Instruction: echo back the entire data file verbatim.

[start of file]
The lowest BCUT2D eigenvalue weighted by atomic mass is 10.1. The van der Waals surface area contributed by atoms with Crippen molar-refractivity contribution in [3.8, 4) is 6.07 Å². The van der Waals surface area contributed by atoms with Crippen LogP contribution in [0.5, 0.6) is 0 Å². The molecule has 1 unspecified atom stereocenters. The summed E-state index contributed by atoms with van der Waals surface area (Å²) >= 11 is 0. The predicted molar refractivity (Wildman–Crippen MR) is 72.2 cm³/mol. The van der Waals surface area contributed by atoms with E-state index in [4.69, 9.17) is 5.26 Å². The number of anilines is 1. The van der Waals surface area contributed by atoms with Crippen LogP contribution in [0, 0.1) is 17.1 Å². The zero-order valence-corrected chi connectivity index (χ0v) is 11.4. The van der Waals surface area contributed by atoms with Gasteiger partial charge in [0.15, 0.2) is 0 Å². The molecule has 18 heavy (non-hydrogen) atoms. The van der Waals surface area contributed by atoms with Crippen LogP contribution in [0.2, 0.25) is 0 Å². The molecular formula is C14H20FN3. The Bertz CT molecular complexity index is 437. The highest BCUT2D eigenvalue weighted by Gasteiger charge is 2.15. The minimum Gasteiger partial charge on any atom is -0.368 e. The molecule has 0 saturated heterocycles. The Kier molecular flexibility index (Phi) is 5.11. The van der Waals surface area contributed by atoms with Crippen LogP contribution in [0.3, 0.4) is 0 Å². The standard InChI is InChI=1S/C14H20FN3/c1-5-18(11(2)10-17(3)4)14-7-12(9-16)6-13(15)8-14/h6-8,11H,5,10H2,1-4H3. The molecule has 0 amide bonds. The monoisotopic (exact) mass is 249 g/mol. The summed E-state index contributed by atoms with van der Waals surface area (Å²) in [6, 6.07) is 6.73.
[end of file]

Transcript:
The lowest BCUT2D eigenvalue weighted by atomic mass is 10.1. The van der Waals surface area contributed by atoms with Crippen molar-refractivity contribution in [3.8, 4) is 6.07 Å². The van der Waals surface area contributed by atoms with Crippen LogP contribution in [0.5, 0.6) is 0 Å². The molecule has 1 unspecified atom stereocenters. The summed E-state index contributed by atoms with van der Waals surface area (Å²) >= 11 is 0. The predicted molar refractivity (Wildman–Crippen MR) is 72.2 cm³/mol. The van der Waals surface area contributed by atoms with E-state index in [4.69, 9.17) is 5.26 Å². The number of anilines is 1. The van der Waals surface area contributed by atoms with Crippen LogP contribution in [0, 0.1) is 17.1 Å². The zero-order valence-corrected chi connectivity index (χ0v) is 11.4. The van der Waals surface area contributed by atoms with Gasteiger partial charge in [0.15, 0.2) is 0 Å². The molecule has 18 heavy (non-hydrogen) atoms. The van der Waals surface area contributed by atoms with Crippen LogP contribution in [0.2, 0.25) is 0 Å². The molecular formula is C14H20FN3. The Bertz CT molecular complexity index is 437. The highest BCUT2D eigenvalue weighted by Gasteiger charge is 2.15. The minimum Gasteiger partial charge on any atom is -0.368 e. The molecule has 0 saturated heterocycles. The Kier molecular flexibility index (Phi) is 5.11. The van der Waals surface area contributed by atoms with Crippen LogP contribution in [0.3, 0.4) is 0 Å². The standard InChI is InChI=1S/C14H20FN3/c1-5-18(11(2)10-17(3)4)14-7-12(9-16)6-13(15)8-14/h6-8,11H,5,10H2,1-4H3. The molecule has 0 amide bonds. The monoisotopic (exact) mass is 249 g/mol. The summed E-state index contributed by atoms with van der Waals surface area (Å²) in [6, 6.07) is 6.73.